Life and Works of the Sisters Brontė: The life of Charlotte Brontė, by Mrs. Gaskell; with an introduction and notes by C. K. Shorter

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Harper & brothers, 1900
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Page 347 - So she sat down and read some of the reviews to her father ; and then, giving him the copy of Jane Eyre that she intended for him, she left him to read it. When he came in to tea, he said, " Girls, do you know Charlotte has been writing a book, and it is much better than likely?
Page 360 - When authors write best, or, at least, when they write most fluently, an influence seems to waken in them, which becomes their master — which will have its own way — putting out of view all behests but its own, dictating certain words, and insisting on their being used, whether vehement or measured in their nature; new-moulding characters, giving unthought-of turns to incidents, rejecting carefully-elaborated old ideas, and suddenly creating and adopting new ones.
Page 410 - Emily's fate, and that which threatens Anne, would be heart-breaking. I cannot forget Emily's death-day ; it becomes a more fixed, a darker, a more frequently recurring idea in my mind than ever. It was very terrible. She was torn, conscious, panting, reluctant, though resolute, out of a happy life.
Page 655 - FORASMUCH as it hath pleased Almighty God of his great mercy to take unto himself the soul of our dear brother here departed, we therefore commit his body to the ground; earth to earth, ashes to ashes, dust to dust ; in sure and certain hope of the resurrection to eternal life...
Page 78 - ' a hatpy and high-spirited girl, and that even to the very last she had the faculty of overcoming her sorrows by means of that steadfast courage which was her most precious possession, and to which she was indebted for her successive victories over trials and disappointments of no ordinary character.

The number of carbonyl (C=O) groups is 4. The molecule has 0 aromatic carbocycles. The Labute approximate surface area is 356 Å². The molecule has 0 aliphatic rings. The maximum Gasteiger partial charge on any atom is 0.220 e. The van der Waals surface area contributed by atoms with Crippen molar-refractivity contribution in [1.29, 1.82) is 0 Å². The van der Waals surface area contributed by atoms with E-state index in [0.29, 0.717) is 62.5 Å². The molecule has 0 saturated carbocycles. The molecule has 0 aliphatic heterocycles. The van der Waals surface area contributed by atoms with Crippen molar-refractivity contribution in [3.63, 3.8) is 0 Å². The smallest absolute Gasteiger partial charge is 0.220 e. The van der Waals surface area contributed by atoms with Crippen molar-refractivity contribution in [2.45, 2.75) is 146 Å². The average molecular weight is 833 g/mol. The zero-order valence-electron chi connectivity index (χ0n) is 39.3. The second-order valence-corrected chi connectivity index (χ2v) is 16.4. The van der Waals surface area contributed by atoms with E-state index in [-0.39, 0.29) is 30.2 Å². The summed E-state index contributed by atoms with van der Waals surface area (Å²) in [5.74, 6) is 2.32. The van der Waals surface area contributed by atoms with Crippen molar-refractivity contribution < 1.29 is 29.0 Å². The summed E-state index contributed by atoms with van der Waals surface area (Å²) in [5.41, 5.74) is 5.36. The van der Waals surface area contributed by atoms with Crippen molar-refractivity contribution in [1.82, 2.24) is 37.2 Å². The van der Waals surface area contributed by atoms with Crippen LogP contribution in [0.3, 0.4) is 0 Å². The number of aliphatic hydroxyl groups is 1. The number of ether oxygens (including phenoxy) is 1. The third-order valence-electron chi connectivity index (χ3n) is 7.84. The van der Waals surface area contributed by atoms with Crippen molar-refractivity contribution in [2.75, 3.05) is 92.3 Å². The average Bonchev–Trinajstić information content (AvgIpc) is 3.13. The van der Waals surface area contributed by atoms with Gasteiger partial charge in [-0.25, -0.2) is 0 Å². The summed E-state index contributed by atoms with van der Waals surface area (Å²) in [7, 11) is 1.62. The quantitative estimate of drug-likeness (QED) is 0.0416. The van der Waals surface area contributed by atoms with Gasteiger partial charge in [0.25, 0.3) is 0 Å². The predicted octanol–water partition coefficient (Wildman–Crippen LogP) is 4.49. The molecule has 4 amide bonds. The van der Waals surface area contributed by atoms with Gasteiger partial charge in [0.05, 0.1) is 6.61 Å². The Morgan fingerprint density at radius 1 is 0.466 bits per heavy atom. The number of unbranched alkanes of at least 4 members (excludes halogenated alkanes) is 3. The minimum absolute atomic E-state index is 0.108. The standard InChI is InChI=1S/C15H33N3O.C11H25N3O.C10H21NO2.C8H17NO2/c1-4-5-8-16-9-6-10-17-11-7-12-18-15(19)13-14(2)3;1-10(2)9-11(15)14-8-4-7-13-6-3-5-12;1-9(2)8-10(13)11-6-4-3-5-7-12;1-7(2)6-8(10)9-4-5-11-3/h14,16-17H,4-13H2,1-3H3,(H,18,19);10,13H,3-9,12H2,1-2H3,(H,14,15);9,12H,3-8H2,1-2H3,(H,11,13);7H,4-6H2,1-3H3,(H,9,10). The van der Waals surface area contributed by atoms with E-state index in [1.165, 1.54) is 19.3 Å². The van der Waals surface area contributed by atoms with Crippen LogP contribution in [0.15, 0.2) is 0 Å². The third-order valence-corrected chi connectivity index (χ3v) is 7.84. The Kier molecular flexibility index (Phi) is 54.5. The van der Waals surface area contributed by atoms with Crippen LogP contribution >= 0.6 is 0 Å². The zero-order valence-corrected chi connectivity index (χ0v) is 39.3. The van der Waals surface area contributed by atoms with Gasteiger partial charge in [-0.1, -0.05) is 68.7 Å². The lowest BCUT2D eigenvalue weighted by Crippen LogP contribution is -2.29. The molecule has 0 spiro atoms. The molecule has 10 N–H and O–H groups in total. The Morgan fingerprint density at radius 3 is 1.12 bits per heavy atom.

Page 295 - ... on pain of exposure to break off instantly and for ever all communication with every member of his family.
Page 184 - ... conversation with something of Hibernian flattery, which I did not quite relish. However, they went away, and no more was thought about them. A few days after I got a letter, the direction of which puzzled me, it being in a hand I was not accustomed to see. Evidently, it was neither from you nor Mary, my only correspondents. Having opened and read it, it proved to be a declaration of attachment and proposal of matrimony, expressed in the ardent language of the sapient young Irishman!
Page 409 - I hoped, that with the brave and strong, My portioned task might lie; To toil amid the busy throng, With purpose pure and high.
Page 432 - Come what will, I cannot, when I write, think always of myself and of what is elegant and charming in femininity ; it is not on those terms, or with such ideas, I ever took pen in hand : and if it is only on such terms my writing will be tolerated, I shall pass away from the public and trouble it no more. Out of obscurity I came, to obscurity I can easily return. Standing afar off, I now watch to sec what will become of Shirley.
Page 357 - ... spirits so lost and fallen; if it was complained that the mere hearing of certain vivid and fearful scenes banished sleep by night, and disturbed mental peace by day, Ellis Bell would wonder what was meant, and suspect the complainant of affectation. Had she but lived, her mind would of itself have grown like a strong tree, loftier, straighter, wider-spreading, and its matured fruits would have attained a mellower ripeness and sunnier bloom; but on that mind time and experience alone could work:...